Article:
Uranium + Peaches, a collaboration with Einstein protégé Leo Szilard’s biographer William Lanouette on a play about the world’s first attempt to stop the Atomic Age before it had yet begun.

  1. On the 50th anniversary of the H-bomb’s big bang birth, its designer—Teller’s right-hand man—sat right in the front row for the first staged reading of Uranium + Peaches

  2. For the Metropolitan Opera’s 125th anniversary season, it convoked a season-long series of symposiums all around Manhattan on all things Manhattan Project; they produced a special staged reading of our play as finale. 

  3. On the Left Coast, the legendary Ed Asner received standing ovations in Hollywood and Beverly Hills portraying our “Leo.” 

  4. Last spring, a staged reading was produced at Princeton’s Pi Day festivities; physics don and former White House nuke advisor Dr. Frank von Hippel led the talkback. 

  5. Presently, a public television producer is developing a one-hour teleplay based on Uranium + Peaches.


Recently, I’ve collaborated with Don H. Reuben, general counsel for thirty years at the once-upon-a-time third largest U.S. news and entertainment conglomerate during its heyday.  Don’s insider’s axe-grinder on the murder of the American newspaper industry by bean-counting drones, C-suite sycophants, Wall Street soothsayers and private equity parasites has opened my eyes to many truths.  Ralph Nader observed (in Ciccone’s Chicago and the American Century, 1999), “No lawyer in any other city is as powerful or feared as Don Reuben is in Chicago.”  As octogenarians go, Don’s a fun one…

Our collaboration has led me to a work-in-progress I call Own Your Own.  Newsgathering, its funding, ownership, direction and defense—our fount of public discourse—needs a Big Idea.  I have such an idea.  More later…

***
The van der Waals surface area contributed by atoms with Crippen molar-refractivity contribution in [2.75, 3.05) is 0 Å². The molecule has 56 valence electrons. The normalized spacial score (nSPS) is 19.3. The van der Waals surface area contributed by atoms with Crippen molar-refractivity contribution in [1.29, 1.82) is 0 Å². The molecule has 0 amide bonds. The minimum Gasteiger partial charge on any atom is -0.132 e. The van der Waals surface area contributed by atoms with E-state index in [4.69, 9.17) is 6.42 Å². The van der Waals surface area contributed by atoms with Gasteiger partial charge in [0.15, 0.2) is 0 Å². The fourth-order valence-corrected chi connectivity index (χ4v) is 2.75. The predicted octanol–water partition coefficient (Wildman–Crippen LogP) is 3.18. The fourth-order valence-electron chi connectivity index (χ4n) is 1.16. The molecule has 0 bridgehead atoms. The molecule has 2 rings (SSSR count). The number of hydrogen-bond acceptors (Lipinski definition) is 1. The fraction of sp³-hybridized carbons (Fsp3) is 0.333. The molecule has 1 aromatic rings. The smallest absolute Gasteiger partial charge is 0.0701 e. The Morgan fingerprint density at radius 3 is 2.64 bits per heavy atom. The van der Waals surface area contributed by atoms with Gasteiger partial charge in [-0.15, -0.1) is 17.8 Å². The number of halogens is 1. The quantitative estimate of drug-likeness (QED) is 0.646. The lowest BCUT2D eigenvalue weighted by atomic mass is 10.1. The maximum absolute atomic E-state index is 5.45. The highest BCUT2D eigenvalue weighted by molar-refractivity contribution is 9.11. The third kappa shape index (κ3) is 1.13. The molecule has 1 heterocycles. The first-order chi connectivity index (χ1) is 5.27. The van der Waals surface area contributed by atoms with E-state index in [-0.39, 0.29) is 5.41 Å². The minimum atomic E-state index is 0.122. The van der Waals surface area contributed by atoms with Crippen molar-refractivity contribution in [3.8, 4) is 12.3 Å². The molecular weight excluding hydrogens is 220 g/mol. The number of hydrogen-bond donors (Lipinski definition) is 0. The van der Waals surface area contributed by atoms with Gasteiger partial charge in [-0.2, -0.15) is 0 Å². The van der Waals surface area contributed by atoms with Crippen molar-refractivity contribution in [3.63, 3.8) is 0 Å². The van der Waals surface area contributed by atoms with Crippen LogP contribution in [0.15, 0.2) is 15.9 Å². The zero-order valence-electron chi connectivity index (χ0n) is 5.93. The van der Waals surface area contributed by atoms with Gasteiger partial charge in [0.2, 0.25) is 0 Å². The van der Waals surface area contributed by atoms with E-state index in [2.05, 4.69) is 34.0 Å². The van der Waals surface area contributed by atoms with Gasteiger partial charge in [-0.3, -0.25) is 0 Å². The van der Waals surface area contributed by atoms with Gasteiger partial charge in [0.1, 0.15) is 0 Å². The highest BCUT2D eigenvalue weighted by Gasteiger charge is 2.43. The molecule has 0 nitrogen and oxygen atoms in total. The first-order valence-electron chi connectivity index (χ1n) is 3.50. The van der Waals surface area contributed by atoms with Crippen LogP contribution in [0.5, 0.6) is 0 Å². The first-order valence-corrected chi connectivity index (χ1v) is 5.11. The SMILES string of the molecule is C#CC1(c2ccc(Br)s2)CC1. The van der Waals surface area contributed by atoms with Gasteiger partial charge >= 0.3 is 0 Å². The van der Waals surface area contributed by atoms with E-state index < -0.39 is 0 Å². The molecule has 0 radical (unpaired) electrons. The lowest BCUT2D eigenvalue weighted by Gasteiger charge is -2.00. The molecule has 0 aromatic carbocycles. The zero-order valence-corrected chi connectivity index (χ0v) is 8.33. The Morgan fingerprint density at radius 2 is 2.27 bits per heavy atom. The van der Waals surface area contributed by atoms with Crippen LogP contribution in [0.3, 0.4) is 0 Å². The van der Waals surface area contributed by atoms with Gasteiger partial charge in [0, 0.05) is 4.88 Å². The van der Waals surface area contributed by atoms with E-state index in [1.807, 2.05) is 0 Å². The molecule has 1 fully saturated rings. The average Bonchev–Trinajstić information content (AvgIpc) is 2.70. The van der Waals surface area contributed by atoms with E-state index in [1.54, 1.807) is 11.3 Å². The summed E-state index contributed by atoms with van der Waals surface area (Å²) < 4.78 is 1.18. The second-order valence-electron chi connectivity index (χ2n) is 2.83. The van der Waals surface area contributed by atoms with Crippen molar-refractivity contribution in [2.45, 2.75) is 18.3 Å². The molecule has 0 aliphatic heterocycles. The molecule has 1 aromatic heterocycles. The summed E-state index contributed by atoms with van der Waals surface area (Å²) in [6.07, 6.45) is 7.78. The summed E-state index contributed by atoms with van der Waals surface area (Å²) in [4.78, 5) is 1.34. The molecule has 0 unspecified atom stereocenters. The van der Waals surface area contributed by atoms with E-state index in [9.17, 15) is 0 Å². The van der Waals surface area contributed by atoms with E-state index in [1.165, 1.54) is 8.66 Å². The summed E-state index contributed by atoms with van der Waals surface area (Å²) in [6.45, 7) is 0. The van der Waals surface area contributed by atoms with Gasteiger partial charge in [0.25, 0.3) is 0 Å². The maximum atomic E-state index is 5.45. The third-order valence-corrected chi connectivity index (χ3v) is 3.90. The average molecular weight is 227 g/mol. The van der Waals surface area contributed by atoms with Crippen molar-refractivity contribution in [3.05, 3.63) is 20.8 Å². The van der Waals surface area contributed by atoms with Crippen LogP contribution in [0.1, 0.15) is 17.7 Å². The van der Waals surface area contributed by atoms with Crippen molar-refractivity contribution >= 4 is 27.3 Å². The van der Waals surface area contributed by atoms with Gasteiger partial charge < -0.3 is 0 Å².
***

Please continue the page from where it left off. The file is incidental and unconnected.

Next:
Like many who don’t find “autodidact” to be a cuss word, books have been a lifelong passion obsession.  Some of my miscellaneous contributions to the conversation in book publishing can be found at Publishing Perspectives—the 938-year-old Frankfurt Book Fair’s online international daily news arm.


Blah, blah, blah.  Yeah, yeah, yeah.  Anyone who has lived nearly twenty years in Los Angeles has a stack of “screenplay” near-miss war stories.  They love to tell you that it’s a if some chimerical clockwork ran the fog of it all.  Biz guru’s guru Nobel laureate Herbert A. Simon advocates guidance by heuristics in complex systems where information is naturally ambiguous and imperfect.  He says rules of thumb are [probably] both necessary and sufficient.  As adages go, then, I’m going with this old chestnut: “It’s stupid not to try, but crazy to die trying.”  So.  I’ve a wonderful collection of showpiece scripts and hilarious stories to go with them.


Yup.  Did that.  Back in Vermont, mostly in Burlington—one way or the other.  (Also went to U of Tulsa’s J-school for a semester—but that hardly counts…even though I got all A’s.)